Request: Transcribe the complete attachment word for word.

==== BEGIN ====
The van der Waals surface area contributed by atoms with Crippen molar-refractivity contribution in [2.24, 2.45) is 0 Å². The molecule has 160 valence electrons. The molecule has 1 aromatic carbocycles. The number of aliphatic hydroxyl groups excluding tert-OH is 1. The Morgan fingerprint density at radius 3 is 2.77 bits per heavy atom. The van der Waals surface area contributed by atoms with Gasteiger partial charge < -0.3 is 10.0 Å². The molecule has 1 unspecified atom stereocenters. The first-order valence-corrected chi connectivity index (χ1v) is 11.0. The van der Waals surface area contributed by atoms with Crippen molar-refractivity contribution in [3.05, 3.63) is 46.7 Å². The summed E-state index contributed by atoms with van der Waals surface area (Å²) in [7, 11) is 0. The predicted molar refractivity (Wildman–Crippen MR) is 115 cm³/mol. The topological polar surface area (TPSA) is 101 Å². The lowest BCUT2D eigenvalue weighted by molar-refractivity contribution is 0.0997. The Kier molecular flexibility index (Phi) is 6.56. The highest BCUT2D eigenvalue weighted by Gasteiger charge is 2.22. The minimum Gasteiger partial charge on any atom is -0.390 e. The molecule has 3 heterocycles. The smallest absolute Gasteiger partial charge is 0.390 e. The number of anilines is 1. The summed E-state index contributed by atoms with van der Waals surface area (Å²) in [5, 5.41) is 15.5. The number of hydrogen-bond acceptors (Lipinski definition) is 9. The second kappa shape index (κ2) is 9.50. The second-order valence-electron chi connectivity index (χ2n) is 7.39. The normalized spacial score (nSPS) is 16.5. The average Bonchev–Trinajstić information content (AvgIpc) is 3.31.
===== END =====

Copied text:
The van der Waals surface area contributed by atoms with Crippen molar-refractivity contribution in [2.24, 2.45) is 0 Å². The molecule has 160 valence electrons. The molecule has 1 aromatic carbocycles. The number of aliphatic hydroxyl groups excluding tert-OH is 1. The Morgan fingerprint density at radius 3 is 2.77 bits per heavy atom. The van der Waals surface area contributed by atoms with Gasteiger partial charge < -0.3 is 10.0 Å². The molecule has 1 unspecified atom stereocenters. The first-order valence-corrected chi connectivity index (χ1v) is 11.0. The van der Waals surface area contributed by atoms with Crippen molar-refractivity contribution in [3.05, 3.63) is 46.7 Å². The summed E-state index contributed by atoms with van der Waals surface area (Å²) in [7, 11) is 0. The predicted molar refractivity (Wildman–Crippen MR) is 115 cm³/mol. The topological polar surface area (TPSA) is 101 Å². The lowest BCUT2D eigenvalue weighted by molar-refractivity contribution is 0.0997. The Kier molecular flexibility index (Phi) is 6.56. The highest BCUT2D eigenvalue weighted by Gasteiger charge is 2.22. The minimum Gasteiger partial charge on any atom is -0.390 e. The molecule has 3 heterocycles. The smallest absolute Gasteiger partial charge is 0.390 e. The number of anilines is 1. The summed E-state index contributed by atoms with van der Waals surface area (Å²) in [5, 5.41) is 15.5. The number of hydrogen-bond acceptors (Lipinski definition) is 9. The second kappa shape index (κ2) is 9.50. The second-order valence-electron chi connectivity index (χ2n) is 7.39. The normalized spacial score (nSPS) is 16.5. The average Bonchev–Trinajstić information content (AvgIpc) is 3.31.